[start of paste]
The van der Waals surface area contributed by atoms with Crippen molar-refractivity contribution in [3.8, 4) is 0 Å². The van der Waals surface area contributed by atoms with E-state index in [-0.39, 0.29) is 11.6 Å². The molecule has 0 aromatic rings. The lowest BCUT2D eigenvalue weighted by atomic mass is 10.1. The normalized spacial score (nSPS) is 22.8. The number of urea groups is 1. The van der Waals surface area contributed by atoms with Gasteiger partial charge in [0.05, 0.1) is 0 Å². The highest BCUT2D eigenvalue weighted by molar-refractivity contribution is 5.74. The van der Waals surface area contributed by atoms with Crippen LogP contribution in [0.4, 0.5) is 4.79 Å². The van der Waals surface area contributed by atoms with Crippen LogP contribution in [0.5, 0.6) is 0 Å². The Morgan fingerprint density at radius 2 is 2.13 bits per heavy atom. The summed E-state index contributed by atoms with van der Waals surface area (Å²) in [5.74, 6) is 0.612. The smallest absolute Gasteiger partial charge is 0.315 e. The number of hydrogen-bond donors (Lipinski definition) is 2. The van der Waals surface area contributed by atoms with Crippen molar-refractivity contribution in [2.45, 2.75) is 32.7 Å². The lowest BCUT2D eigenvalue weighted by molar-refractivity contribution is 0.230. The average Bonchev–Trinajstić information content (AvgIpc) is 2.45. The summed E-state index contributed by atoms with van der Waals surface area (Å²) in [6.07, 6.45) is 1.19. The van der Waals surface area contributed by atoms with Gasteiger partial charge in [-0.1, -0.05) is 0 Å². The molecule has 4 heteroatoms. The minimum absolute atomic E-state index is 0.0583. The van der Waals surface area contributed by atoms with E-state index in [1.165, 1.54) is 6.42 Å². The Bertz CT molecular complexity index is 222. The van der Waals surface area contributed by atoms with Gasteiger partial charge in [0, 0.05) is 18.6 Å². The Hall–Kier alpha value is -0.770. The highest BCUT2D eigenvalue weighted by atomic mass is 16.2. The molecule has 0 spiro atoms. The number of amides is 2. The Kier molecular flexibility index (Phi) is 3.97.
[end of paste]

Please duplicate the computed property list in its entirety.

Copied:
The van der Waals surface area contributed by atoms with Crippen molar-refractivity contribution in [3.8, 4) is 0 Å². The van der Waals surface area contributed by atoms with E-state index in [-0.39, 0.29) is 11.6 Å². The molecule has 0 aromatic rings. The lowest BCUT2D eigenvalue weighted by atomic mass is 10.1. The normalized spacial score (nSPS) is 22.8. The number of urea groups is 1. The van der Waals surface area contributed by atoms with Gasteiger partial charge in [0.05, 0.1) is 0 Å². The highest BCUT2D eigenvalue weighted by molar-refractivity contribution is 5.74. The van der Waals surface area contributed by atoms with Crippen LogP contribution in [0.4, 0.5) is 4.79 Å². The van der Waals surface area contributed by atoms with Crippen LogP contribution in [0.5, 0.6) is 0 Å². The Morgan fingerprint density at radius 2 is 2.13 bits per heavy atom. The summed E-state index contributed by atoms with van der Waals surface area (Å²) in [5.74, 6) is 0.612. The smallest absolute Gasteiger partial charge is 0.315 e. The number of hydrogen-bond donors (Lipinski definition) is 2. The van der Waals surface area contributed by atoms with Crippen molar-refractivity contribution in [2.45, 2.75) is 32.7 Å². The lowest BCUT2D eigenvalue weighted by molar-refractivity contribution is 0.230. The average Bonchev–Trinajstić information content (AvgIpc) is 2.45. The summed E-state index contributed by atoms with van der Waals surface area (Å²) in [6.07, 6.45) is 1.19. The van der Waals surface area contributed by atoms with Gasteiger partial charge in [-0.1, -0.05) is 0 Å². The molecule has 4 heteroatoms. The minimum absolute atomic E-state index is 0.0583. The van der Waals surface area contributed by atoms with E-state index in [1.165, 1.54) is 6.42 Å². The Bertz CT molecular complexity index is 222. The van der Waals surface area contributed by atoms with Gasteiger partial charge in [0, 0.05) is 18.6 Å². The Hall–Kier alpha value is -0.770. The highest BCUT2D eigenvalue weighted by atomic mass is 16.2. The molecule has 0 spiro atoms. The number of amides is 2. The Kier molecular flexibility index (Phi) is 3.97.